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  4. I keep making the same mistake over and over...reading your blog in the morning before lunch. It makes me so hungry and so much in need for Spanish food.

    Here in this household they are almost strictly meat and potatoes...any variation like rice is an adventure for them.

    "Que os aproveche majo"

    saludos,
    raulito

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  5. Raulito:
    Sorry to put you through that, but at least you can cook something up!

    How does "Que os aproveche majo" translate in English?

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  6. I keep wondering, why do the Spaniards eat so late? Do they stay up late and sleep in the morning?

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    1. Ms. Sparrow:
      SOONKS is a wonderful source of information on Spanish culture, history, traditions, and more. I hope his response below helped. One thing Americans forget is that the tradition of siesta is still very common here (I first experienced it while spending time in Italy in the '70s). People start work in the morning and have a 2 or 3 hour break (siesta) sometime in the middle of the day (anywhere from 1:30 to 5:30). They then go back to work for another 2 or 3 hours. So the work day ends later for many people, which of course means dinner is later as well. Also, dining outside is very common throughout the year. Especially in the heat of summer, it's much better to wait until the air has cooled before going out to enjoy a meal.

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  7. Ms Sparrow.
    I do not think we sleep more or later, we have a feeding schedule is different from the rest of the world.
    I'll put an example of an office worker, that would start work at 8:30 or 9 am. have breakfast at 8 am. a coffee with milk some toast or a small sandwich, always at home or at the bar, not well seen eating in the street, at 2 pm. would have 2 hours to eat lunch is the most important meal of the day.
    would come out to work on the 18 or 19 pm. and dinner around 9 or 9:30 pm. and he would go to bed about 12 or 1 am.
    If a holiday or weekend, as normal is to be delayed 1 or 2 hours.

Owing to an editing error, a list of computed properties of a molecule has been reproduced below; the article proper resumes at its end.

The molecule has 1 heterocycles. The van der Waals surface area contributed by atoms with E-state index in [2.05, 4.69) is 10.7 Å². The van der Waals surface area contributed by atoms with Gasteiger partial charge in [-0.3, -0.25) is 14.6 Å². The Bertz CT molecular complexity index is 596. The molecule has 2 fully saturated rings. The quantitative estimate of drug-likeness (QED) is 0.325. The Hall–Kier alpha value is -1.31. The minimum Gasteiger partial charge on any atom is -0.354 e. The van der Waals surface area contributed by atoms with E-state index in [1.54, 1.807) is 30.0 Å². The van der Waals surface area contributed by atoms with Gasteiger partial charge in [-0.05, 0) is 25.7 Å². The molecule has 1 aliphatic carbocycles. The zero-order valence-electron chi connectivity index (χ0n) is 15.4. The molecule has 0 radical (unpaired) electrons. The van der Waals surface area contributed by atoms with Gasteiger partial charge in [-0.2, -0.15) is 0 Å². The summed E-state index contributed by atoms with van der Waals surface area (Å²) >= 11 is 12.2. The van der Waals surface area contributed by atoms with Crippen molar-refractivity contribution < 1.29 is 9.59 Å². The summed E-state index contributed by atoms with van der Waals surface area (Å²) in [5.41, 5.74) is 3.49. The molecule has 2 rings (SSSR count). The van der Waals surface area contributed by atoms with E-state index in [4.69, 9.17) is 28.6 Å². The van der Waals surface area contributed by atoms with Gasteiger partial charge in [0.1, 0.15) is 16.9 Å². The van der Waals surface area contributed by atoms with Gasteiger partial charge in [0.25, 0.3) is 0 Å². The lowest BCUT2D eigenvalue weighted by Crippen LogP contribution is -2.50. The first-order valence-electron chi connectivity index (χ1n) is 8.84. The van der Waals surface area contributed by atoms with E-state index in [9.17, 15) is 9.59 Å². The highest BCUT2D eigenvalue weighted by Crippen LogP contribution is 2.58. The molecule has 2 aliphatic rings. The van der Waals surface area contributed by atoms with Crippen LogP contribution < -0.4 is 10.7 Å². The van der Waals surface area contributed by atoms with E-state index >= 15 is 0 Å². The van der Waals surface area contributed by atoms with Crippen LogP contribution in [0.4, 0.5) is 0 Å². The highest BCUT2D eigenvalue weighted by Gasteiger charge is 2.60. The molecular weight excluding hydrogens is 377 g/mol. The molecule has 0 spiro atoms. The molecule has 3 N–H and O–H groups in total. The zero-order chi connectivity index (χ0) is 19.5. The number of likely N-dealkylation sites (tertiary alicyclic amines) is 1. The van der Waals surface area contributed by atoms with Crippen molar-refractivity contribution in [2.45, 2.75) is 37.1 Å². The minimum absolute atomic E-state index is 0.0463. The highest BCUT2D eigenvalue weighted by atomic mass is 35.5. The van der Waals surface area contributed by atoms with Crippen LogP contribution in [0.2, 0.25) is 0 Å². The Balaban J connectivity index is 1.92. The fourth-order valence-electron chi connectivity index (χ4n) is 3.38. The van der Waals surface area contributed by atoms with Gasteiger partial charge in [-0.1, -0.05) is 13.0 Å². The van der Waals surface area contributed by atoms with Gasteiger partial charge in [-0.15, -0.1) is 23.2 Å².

I believe that the Spanish do not like dinner with sunlight.
    I start work at 6 am. and also have dinner at 9 pm

    Mitchell Sorry for taking ownership of your blog

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    Replies
    1. Thanks, SOONKS. Take over any time you like. Your insights are extremely helpful!

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    2. Hey, Thanks you guys for filling me in!

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  8. Hilarious!!! I hope Tere's mother takes it well! The tapas looks tasty!
    I Jerry French? You know how the French love to wave their arms when talking!

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    1. Jim:
      We haven't yet met Teré's mother but, by all accounts, she sounds like the type who will enjoy it. Jerry has I'm sure French blood in his ancient past and Italian, too. He has been known to knock out passersby on the street with his expressive arms. And here, when you don't speak the language, body language is very important.

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  9. It roughly translates "bon apetit handsome"

    But you know the word majo or maja as in "La Maja Desnuda" in the Prado Museum. "the beutiful nude one"

    saludos,
    raulito

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    Replies
    1. Raulito:
      I love your use of French to translate Spanish into English! Thanks for the lesson... from the beautiful nude one.

      Delete